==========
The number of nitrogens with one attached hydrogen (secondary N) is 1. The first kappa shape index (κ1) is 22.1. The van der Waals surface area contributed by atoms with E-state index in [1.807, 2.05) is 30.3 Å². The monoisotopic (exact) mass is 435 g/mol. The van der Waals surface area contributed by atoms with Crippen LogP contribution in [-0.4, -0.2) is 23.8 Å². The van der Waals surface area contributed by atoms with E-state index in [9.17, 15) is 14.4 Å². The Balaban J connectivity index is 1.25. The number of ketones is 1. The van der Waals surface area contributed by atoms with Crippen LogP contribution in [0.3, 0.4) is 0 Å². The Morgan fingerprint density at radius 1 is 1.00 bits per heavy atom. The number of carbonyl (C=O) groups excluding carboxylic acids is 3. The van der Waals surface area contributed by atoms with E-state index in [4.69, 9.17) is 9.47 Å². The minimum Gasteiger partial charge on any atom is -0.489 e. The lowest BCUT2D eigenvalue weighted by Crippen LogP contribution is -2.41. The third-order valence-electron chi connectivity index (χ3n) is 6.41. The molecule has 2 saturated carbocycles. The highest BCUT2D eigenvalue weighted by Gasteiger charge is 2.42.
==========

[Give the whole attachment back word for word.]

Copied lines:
The number of nitrogens with one attached hydrogen (secondary N) is 1. The first kappa shape index (κ1) is 22.1. The van der Waals surface area contributed by atoms with E-state index in [1.807, 2.05) is 30.3 Å². The monoisotopic (exact) mass is 435 g/mol. The van der Waals surface area contributed by atoms with Crippen LogP contribution in [-0.4, -0.2) is 23.8 Å². The van der Waals surface area contributed by atoms with E-state index in [9.17, 15) is 14.4 Å². The Balaban J connectivity index is 1.25. The number of ketones is 1. The van der Waals surface area contributed by atoms with Crippen LogP contribution in [0.3, 0.4) is 0 Å². The Morgan fingerprint density at radius 1 is 1.00 bits per heavy atom. The number of carbonyl (C=O) groups excluding carboxylic acids is 3. The van der Waals surface area contributed by atoms with E-state index in [4.69, 9.17) is 9.47 Å². The minimum Gasteiger partial charge on any atom is -0.489 e. The lowest BCUT2D eigenvalue weighted by Crippen LogP contribution is -2.41. The third-order valence-electron chi connectivity index (χ3n) is 6.41. The molecule has 2 saturated carbocycles. The highest BCUT2D eigenvalue weighted by Gasteiger charge is 2.42.